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You and Your Password

When you received your account information, you were given a generated password that probably looked a lot like line noise and seemed about as memorable. You should change your password as soon as you log in for the first time to something you can remember more easily—that way you won't have to write it down where someone else can find and use it. But you should still try to come up with a password that's as secure as possible.

Changing Your Password

To change your password, open a terminal window and type passwd or yppasswd. The program will ask you for your current password, then prompt you to enter a new password twice (to make sure that you don't mistype it).

General Password Policies

Cracked accounts are a risk for everyone. While the worst someone might be able to do to you directly is send out some embarassing e-mail messages, they could also use your account to launch attacks on other systems at Mudd, the other Claremont colleges, and companies and institutions around the world.

Thus choosing a good password and keeping it secure is very important.

Keep the following in mind:

Passwords are private
Do not share your password with anyone—roommates, friends, family members, research partners, pets, and so on.

If someone needs access to the math department computers, they should request their own account. If they need a file in your account, e-mail it to them, or copy it to their computer some other way.

We (the systems-administration staff) will never, ever ask you for your password. If someone does ask you for your password, please report them to us so we can check them out.

Change your password regularly
The longer you use a password, the more likely it is that someone may have figured it out. So change your password every so often—every few months, or every couple of weeks if you're feeling extra paranoid.
Beware of off-campus use
If you log into your account from an off-campus site (e.g., when you're visiting a friend at their school or hanging out in an Internet café), you should change your password when you get back to Mudd.
While you'll only be able to log in via ssh, your password could be sniffed if you use nonauthenticated POP. There's also always the possibility of someone shoulder surfing your password as you type it.
Change your password if you type it “in the clear”
If you accidentally type your password “in the clear” so that it can be read (at a login: prompt, for example), you should change your password immediately.

Choosing Good Passwords

Be sure to choose a password that you can remember, but that will be hard for anyone else to figure out. To help you choose a good password, follow these guidelines:

  1. Avoid dictionary words. Especially avoid anything incredibly obvious, such as “password” or “secret”.
  2. Do not use proper names. Don't use the names of people you know or characters from books. Even if you think no one but you has ever read Iain Banks's Culture novels, you're wrong, and you can bet that Diziet Sma, Perosteck Balveda, and Cheradenine Zakalwe are all in some cracker's dictionary.
  3. Don't use permutations of system usernames. In other words, “0per8oR”, “R00t”, and “dAem0N” are all bad choices.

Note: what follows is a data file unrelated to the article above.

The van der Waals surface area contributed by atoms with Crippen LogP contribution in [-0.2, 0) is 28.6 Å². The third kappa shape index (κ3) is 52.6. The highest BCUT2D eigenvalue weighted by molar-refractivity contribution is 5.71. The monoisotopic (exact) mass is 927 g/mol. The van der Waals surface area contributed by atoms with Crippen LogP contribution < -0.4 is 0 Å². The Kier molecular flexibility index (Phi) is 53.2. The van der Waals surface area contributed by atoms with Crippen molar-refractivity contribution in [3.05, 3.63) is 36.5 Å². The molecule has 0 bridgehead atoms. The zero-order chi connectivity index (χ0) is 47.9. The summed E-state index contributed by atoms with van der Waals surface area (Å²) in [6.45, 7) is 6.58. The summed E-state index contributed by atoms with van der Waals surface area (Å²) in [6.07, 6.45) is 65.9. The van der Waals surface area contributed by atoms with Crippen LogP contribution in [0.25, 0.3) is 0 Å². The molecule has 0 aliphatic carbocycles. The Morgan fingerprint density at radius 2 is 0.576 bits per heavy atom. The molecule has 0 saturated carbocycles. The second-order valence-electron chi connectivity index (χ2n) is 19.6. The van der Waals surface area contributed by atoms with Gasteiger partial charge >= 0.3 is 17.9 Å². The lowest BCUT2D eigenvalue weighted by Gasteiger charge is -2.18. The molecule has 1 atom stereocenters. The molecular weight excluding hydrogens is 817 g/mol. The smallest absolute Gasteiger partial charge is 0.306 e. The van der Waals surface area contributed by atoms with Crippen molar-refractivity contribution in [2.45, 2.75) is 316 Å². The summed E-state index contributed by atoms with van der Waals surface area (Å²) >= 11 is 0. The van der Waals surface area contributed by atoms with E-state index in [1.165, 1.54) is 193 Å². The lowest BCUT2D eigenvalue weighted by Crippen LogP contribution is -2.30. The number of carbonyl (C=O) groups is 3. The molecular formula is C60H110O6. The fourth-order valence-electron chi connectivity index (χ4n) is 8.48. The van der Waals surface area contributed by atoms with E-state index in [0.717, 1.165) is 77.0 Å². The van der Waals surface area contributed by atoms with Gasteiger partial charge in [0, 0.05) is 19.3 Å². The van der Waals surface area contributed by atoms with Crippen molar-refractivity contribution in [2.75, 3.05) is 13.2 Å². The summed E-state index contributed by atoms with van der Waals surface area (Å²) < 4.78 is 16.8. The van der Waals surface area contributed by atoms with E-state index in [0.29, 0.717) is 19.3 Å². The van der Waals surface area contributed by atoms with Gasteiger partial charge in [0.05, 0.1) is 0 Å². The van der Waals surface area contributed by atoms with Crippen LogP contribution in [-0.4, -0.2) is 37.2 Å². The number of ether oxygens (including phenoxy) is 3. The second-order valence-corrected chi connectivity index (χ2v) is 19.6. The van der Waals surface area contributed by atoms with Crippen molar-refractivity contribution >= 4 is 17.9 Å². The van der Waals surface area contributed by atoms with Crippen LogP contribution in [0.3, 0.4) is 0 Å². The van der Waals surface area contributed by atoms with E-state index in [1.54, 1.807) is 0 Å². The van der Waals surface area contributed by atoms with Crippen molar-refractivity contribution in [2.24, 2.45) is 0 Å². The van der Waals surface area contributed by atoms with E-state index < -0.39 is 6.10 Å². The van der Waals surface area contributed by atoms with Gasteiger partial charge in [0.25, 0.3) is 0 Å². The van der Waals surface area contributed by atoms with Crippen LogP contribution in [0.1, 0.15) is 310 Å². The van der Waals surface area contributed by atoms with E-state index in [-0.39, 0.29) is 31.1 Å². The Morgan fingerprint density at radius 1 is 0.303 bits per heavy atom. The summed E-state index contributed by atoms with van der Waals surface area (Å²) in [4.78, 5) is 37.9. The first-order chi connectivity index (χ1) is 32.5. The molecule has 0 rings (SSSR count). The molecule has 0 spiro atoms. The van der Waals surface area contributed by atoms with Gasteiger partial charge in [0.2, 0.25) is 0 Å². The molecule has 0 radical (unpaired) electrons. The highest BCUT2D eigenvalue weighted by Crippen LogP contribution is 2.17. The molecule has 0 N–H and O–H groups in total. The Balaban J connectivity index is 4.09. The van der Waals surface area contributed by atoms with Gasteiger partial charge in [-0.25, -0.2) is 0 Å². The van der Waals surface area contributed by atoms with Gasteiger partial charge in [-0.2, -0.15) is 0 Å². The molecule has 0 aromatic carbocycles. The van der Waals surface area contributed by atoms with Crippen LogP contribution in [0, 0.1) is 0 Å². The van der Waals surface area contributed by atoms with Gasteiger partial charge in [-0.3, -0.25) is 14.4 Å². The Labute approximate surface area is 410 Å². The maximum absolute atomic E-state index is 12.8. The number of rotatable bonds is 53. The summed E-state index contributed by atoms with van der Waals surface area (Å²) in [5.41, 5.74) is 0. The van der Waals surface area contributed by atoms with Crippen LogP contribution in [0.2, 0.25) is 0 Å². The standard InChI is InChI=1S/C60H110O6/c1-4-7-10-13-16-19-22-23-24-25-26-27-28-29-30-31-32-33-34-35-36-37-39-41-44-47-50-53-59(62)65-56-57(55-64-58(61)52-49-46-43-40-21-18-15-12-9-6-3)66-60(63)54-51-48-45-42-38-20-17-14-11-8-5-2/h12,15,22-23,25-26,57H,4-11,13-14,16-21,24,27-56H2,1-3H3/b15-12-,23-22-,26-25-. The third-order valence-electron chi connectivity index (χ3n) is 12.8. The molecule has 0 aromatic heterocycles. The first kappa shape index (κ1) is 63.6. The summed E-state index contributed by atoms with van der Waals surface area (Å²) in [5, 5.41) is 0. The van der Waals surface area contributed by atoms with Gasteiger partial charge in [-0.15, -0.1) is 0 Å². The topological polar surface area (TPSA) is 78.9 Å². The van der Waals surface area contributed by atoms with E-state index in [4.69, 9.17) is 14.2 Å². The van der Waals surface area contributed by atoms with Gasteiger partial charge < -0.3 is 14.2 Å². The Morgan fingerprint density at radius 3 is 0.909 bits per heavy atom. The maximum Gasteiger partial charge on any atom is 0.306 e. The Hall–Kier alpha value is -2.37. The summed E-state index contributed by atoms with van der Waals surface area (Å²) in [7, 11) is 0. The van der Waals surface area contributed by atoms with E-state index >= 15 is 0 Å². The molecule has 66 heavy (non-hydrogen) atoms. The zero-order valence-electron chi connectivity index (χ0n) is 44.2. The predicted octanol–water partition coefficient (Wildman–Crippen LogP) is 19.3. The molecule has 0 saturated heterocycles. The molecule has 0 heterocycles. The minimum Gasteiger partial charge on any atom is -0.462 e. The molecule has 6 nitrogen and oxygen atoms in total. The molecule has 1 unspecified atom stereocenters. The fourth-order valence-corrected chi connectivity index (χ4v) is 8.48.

4. Do use different cases, numbers, punctuation, and symbols in your password. Try to use at least one uppercase letter, one lowercase letter, and one number, punctuation or other symbol in your password. In other words, while “secret” is really bad, “5Ecr@t!” is marginally better. (But don't forget the rule about using obvious passwords!)
  5. Don't use simple keyboard patterns. Avoid obvious patters such as “qwerty”, “qazwsx”, “`12345”, “mnbvc” and so forth.

Your friendly systems administration staff will occasionally run password-cracking programs in an attempt to enforce the use of secure passwords. If your password is cracked during one of these runs, you will receive an e-mail message asking you to change your password to something more secure. If we find that you haven't changed your password the next time the cracking program is run, your account will be disabled. You will have to request a password reset from the systems adminstrator, and will probably receive a stern lecture about the dangers of easily cracked passwords.

While you may be concerned about the security of the system, you are not allowed to run a password-cracking program yourself. Ever.

Password Resets

If you forget your password, you can request a password reset from the systems-administration staff. There are two basic approaches available:

  1. Stop by the systems administrator's office with photo ID. She will let you change your password to anything you like.
  2. Send e-mail to and ask to have your password reset. The systems administrator will reset your password to something gnarly. You must then stop by her office with photo ID to pick up the reset password.

Note that in both cases you will have to stop by the systems administrator's office with photo ID. Passwords will not be sent by e-mail, given out by telephone, or sent through interoffice mail or the U.S. Postal System.

The sole exception is if you have a GPG key that has been signed by the systems administrator so that strong encryption can be used to protect your password. Note that getting your GPG key signed by the systems administrator will require you to come by her office with government-issued photo ID (passports are ideal, driver's licenses less so). By now, I imagine you're getting the picture. (*rim shot*)